If you’re growing hydrangeas in your garden, you may have heard that it’s possible to alter the color or hue of your plants by altering the pH of the soil. While those interested in hydrangea care and cultivation have been using different methods for years, amateur plant ladies (or fellas!) may still be asking how to change hydrangea color. Keep reading, dear friends, to find out!
Which Hydrangeas Change Color?
Hydrangeas are billowing, beautiful, and giant flowers that are an excellent addition to any DIY or delivered Bouq. They’re generally beloved by all thanks to their limited scent and their versatility. But one of our favorite things about growing hydrangeas is the possibility of changing their color.
Still, those already pursuing their plant lady dreams by investing in hydrangea care really need to know which hydrangeas can change color before pouring a bunch of kitchen ingredients into the garden.
The short answer: All of them except the white ones. White hydrangeas cannot be altered by changing the pH of the soil in the same way that pink and blue hydrangeas can.
How to Change Hydrangea Color
If you’re absolutely in love with the unique and beautiful blue of hydrangeas, we feel you. Hydrangea blue isn’t common in the natural world and is in fact not found in any other natural element in its exact hue. Many begin growing hydrangeas for the simple addition of that specific color to their garden.
But before you purchase a beautiful, healthy hydrangea at your local garden store, you might want to start by first testing the pH of your garden soil. Hydrangeas naturally change color due to the pH level of their surrounding soil: High acidity generally means more blue. Lower acidity, or more alkaline soil, is how you get pink and even green hydrangeas.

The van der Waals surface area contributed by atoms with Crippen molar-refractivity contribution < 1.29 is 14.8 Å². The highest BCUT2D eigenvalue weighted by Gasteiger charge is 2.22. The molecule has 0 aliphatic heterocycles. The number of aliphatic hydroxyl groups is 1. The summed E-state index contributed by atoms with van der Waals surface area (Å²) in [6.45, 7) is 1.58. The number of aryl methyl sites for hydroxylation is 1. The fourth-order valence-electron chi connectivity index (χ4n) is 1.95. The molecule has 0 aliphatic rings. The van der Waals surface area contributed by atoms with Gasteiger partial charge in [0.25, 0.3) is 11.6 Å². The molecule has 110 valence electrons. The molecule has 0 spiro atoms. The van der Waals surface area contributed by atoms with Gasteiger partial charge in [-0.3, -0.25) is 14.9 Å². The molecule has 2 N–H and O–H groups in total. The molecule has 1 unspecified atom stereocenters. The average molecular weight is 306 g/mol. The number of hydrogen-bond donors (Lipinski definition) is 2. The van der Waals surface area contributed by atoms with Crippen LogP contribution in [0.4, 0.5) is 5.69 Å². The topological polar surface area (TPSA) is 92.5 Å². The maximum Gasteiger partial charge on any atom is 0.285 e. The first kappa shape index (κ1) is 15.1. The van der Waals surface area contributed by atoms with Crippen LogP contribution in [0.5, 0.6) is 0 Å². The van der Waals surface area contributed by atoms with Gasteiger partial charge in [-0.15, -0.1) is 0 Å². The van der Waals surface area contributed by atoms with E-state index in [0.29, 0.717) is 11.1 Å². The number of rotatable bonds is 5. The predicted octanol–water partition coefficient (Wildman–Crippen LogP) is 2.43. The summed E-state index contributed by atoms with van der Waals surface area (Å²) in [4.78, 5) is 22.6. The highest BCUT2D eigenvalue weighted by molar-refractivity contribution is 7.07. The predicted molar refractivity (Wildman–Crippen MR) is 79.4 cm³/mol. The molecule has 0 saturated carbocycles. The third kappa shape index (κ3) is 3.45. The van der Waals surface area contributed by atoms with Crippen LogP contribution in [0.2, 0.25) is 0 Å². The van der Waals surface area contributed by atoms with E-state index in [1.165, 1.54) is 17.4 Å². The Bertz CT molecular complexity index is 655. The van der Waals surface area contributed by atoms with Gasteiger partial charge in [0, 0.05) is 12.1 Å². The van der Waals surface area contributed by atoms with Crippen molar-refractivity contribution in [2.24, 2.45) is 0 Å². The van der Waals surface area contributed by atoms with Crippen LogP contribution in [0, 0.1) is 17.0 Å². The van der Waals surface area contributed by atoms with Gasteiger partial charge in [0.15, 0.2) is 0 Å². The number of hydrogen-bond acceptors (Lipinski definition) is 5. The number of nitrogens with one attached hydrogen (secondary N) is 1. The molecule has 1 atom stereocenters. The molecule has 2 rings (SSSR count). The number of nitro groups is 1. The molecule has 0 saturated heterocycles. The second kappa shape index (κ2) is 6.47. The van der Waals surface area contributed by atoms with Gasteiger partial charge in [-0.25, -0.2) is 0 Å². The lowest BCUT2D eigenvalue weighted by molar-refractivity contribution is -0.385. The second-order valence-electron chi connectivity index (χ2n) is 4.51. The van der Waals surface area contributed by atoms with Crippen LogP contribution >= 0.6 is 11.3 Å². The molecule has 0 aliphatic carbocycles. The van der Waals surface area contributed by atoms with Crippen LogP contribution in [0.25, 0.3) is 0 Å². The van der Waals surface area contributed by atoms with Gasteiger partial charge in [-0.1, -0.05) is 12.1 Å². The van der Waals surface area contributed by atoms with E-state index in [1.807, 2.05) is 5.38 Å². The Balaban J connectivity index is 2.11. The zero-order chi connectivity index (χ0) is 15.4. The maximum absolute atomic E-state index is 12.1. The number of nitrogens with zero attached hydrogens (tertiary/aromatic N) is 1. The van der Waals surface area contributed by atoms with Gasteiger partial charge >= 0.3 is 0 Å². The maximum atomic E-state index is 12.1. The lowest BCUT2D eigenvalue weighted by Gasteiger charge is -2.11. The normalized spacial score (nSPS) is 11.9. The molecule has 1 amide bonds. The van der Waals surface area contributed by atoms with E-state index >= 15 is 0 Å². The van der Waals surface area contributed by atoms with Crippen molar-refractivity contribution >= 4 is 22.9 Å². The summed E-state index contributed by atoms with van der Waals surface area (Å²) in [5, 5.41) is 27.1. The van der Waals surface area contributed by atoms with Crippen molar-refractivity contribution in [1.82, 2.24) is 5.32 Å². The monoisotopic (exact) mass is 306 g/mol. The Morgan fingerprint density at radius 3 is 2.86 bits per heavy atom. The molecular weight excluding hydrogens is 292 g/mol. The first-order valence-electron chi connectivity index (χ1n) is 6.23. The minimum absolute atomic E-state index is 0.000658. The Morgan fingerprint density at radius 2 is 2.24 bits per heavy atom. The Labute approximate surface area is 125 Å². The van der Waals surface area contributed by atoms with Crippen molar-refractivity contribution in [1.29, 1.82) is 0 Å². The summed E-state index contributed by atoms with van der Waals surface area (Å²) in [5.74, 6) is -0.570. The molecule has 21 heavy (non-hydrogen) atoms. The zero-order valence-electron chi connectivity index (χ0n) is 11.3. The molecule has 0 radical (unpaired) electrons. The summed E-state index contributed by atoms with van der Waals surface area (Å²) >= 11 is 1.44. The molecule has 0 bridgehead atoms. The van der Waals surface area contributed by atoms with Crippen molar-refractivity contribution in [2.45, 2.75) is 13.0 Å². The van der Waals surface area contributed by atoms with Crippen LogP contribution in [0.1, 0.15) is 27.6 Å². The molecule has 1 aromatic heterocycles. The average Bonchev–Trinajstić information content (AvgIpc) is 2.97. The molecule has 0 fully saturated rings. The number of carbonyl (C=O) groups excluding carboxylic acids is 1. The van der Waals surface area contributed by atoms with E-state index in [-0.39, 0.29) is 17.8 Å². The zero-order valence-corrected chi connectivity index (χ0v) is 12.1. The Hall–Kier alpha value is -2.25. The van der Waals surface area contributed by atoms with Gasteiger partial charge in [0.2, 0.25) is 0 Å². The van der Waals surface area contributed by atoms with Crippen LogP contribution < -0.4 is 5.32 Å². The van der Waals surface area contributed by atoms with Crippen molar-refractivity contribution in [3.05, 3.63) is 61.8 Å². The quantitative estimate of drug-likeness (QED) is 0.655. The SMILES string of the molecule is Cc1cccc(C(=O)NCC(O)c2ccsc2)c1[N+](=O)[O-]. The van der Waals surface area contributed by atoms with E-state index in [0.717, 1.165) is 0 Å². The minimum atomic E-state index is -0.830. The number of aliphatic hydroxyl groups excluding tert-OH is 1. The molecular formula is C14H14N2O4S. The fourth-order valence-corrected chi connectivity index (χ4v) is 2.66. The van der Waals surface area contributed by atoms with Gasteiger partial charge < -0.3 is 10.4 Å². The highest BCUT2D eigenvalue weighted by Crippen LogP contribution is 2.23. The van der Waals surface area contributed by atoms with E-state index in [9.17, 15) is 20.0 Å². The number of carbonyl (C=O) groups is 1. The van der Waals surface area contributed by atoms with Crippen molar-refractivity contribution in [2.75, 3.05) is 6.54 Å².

If your garden has very low pH, then keeping your hydrangeas blue will be an uphill battle. You may want to consider spending time altering your soil for a season to get the right pH level before adding hydrangeas to the mix.
On the other hand: where there’s a will, there’s a way. Adding organic materials such as coffee grounds, citrus peels, and even eggshells can all work toward raising the pH of your soil.
Thankfully, all of these items can be found in a typical kitchen. Instead of throwing out your kitchen scraps, simply add them to your garden.
Before trying to change your soil composition, however, it’s a good idea to purchase a pH soil test kit and keep the pH strips on hand for regular monitoring.
Hydrangea Care 101
Did you know that there are about 75 different species of hydrangeas? Learning how to change hydrangea color might be one of the most fun parts of growing hydrangeas, but choosing between pink, blue, or white hydrangeas can also be a fun experience.
- They are a flowering shrub, so they’ll take up lots of room in your garden.
- They’re a perennial plant that can live for up to 50 years!
- They are heavy drinkers, so you’ll want to keep the water coming.
- They can grow in full sun or partial shade, depending on the type.
- They grow in USDA zones 2 to 9, so they’re very versatile.
If growing hydrangeas and general hydrangea care are just not your thing, but you still want to enjoy the beauty of these lovely blooms, consider ordering a few Bouqs with your favorite flower in them instead. Bouqs with hydrangeas are always a top hit for special occasions and for beautiful everyday centerpieces.Shop All